I liked the other characters too, though they didn’t get as much development. I thought more could have been done for Hase Ayaka (Nakamura An), one of the housemates who is an aspiring contemporary artist. In one episode, she was afraid she would have to give up her artist dreams if she became pregnant, and I thought that was a nice touch because so many dramas completely ignore the fact that not every woman wants children. The relief that Hase-san feels when she realises she isn’t pregnant and wouldn’t have to give up anything was beautiful to watch, with all her housemates being happy for her as well. It would have been nice, however, if the drama also showed a little more of Hase-san beyond her artist self, for a less stereotypical, more well-rounded character.

I can’t say I cared much about making Kurumi’s boss, Hayama Shogo (Mukai Osamu), a rival to Shun for Kurumi’s affections – I would have preferred Hayama remain as Kurumi’s mentor professionally, so that he could coach her on how to be a successful buyer (more scenes on that would have been nice), because Shun has enough issues to deal with without the appearance of a rival forcing him to shape up. I do appreciate that the supposed love triangle was handled without histrionics and except for a couple of direct face-offs, both men were mature about their feelings for Kurumi. That said, I never felt Hayama was suitable as a lover for Kurumi – he was never there when she needed him, and had to be prompted into realising he cared for her that way. Whereas Shun worked hard to improve himself for Kurumi, Hayama never at any stage seemed he would be willing to put in this amount of effort and commitment.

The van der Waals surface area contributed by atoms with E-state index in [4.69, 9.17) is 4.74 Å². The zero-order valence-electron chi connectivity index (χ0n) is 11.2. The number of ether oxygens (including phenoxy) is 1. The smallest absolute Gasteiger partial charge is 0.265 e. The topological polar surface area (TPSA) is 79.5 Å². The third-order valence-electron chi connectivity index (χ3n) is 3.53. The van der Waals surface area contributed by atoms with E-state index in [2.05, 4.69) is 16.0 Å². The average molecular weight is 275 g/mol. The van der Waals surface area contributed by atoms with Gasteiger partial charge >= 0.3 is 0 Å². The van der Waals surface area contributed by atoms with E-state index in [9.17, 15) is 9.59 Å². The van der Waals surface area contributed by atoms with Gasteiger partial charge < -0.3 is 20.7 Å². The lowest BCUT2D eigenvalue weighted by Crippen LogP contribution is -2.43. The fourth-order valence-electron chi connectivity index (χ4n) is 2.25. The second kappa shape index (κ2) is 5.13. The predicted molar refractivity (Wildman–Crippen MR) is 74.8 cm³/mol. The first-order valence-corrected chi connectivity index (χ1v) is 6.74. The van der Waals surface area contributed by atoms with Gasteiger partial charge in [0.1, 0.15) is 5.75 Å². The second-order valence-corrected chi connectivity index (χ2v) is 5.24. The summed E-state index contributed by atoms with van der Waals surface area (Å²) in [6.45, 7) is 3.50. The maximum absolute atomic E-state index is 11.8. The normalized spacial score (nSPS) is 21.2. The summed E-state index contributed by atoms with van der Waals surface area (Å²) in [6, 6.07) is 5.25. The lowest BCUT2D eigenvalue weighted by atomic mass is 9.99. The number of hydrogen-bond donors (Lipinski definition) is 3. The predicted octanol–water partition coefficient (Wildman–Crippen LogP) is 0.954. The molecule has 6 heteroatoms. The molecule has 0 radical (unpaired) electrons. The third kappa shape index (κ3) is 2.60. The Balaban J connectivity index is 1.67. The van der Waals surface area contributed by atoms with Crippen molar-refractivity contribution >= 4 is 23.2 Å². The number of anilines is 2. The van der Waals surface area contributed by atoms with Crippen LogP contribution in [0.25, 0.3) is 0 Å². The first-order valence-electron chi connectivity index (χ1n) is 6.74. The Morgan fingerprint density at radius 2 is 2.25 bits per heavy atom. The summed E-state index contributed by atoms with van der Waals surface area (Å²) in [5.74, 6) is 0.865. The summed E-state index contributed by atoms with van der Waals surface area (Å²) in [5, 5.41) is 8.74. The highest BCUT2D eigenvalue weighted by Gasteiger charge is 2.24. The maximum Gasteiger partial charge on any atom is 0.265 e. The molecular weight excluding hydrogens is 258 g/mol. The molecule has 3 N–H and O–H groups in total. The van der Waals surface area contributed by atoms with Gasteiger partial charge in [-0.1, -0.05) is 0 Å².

Acting was better than I expected. Kawaguchi Haruna was fine overall and made Kurumi likeable and easy to root for, even if her acting needed more finesse in certain emotional beats. She had nice chemistry with Yokohama Ryusei – they sold the romance and their respective characters pretty well, and I rooted for them together and individually. Yokohama was a delight to watch, and I love his portrayal of Shun. Compared to his character in Watashitachi wa Douka Shiteiru, I thought Shun gave Yokohama much more room to flex his acting, and he responded well to the challenge, especially since the character required a finer balance of the various emotional facets that made Shun a little more complex than your average rom-com male lead. I looked forward to his scenes individually and his interactions with the other actors. Natsukawa Yui was always wonderful as the warm and big-hearted Kouko-san, the owner of the shared house, and Mukai Osamu turned in a charming performance as Hayama. I’d not seen Maruyama Ryuhei before but he was likeable as Haru-chan, Shun’s cousin. Nakamura An, whom I adored in Suits as the sassy secretary, was lovely as the crabby but plain-speaking Hase-san.

It’s been a while since I’ve enjoyed a rom-com in the last few years, and it is all the more unexpected because I had kept my hopes low. I like that the drama had a nice slice of life feel to it and managed to keep things light and fun. The social media aspects were nicely done and the music used complemented the story well. The theme song, Fushigi, is by Hoshino Gen and grew on me after a few listens. My favourite instrumental, though, is the piece titled Your Story, which goes really well with the mellower moments of the drama. Have a listen:

Overall, recommended if you’re looking for something fun and sweet. Bonus: there’s an adorable dog!


2 thoughts on “Kikazaru Koi ni wa Riyuu ga Atte

  1. This has actually been on my To Watch list for a while now. Your post gave me the incentive to at least try and have a go at it. I’m still having a hard time getting started with anything. Once I get past the first few epis I’m ok… unless the drama bombs hard right at the start. 🙂


    • It resonated with me a lot more than I expected, so it was a lovely surprise. I think it helped that I actually quite like Yokohama Ryusei’s acting, and I think he did a solid job here. I hope you enjoy the drama!